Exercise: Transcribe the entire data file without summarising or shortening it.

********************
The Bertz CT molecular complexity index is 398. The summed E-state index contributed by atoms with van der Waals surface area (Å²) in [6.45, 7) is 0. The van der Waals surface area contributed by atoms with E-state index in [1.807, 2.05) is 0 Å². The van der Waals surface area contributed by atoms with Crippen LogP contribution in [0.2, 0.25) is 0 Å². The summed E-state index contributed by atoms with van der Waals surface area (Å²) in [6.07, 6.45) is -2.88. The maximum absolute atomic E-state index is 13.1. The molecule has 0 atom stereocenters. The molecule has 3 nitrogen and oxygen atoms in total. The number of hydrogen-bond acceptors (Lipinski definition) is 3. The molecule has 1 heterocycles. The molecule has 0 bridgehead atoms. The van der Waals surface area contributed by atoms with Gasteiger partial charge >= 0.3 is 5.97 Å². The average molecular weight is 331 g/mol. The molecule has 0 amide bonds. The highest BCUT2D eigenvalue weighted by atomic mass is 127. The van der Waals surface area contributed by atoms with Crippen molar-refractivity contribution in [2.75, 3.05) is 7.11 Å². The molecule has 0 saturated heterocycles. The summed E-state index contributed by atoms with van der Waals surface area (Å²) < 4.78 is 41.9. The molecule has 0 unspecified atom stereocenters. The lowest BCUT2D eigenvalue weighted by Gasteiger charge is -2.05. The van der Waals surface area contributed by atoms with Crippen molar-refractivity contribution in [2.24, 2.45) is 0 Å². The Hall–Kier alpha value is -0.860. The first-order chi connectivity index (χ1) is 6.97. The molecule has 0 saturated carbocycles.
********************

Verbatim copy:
The Bertz CT molecular complexity index is 398. The summed E-state index contributed by atoms with van der Waals surface area (Å²) in [6.45, 7) is 0. The van der Waals surface area contributed by atoms with E-state index in [1.807, 2.05) is 0 Å². The van der Waals surface area contributed by atoms with Crippen LogP contribution in [0.2, 0.25) is 0 Å². The summed E-state index contributed by atoms with van der Waals surface area (Å²) in [6.07, 6.45) is -2.88. The maximum absolute atomic E-state index is 13.1. The molecule has 0 atom stereocenters. The molecule has 3 nitrogen and oxygen atoms in total. The number of hydrogen-bond acceptors (Lipinski definition) is 3. The molecule has 1 heterocycles. The molecule has 0 bridgehead atoms. The van der Waals surface area contributed by atoms with Gasteiger partial charge >= 0.3 is 5.97 Å². The average molecular weight is 331 g/mol. The molecule has 0 amide bonds. The highest BCUT2D eigenvalue weighted by atomic mass is 127. The van der Waals surface area contributed by atoms with Crippen molar-refractivity contribution in [2.75, 3.05) is 7.11 Å². The molecule has 0 saturated heterocycles. The summed E-state index contributed by atoms with van der Waals surface area (Å²) < 4.78 is 41.9. The molecule has 0 unspecified atom stereocenters. The lowest BCUT2D eigenvalue weighted by Gasteiger charge is -2.05. The van der Waals surface area contributed by atoms with Crippen molar-refractivity contribution in [2.24, 2.45) is 0 Å². The Hall–Kier alpha value is -0.860. The first-order chi connectivity index (χ1) is 6.97. The molecule has 0 saturated carbocycles.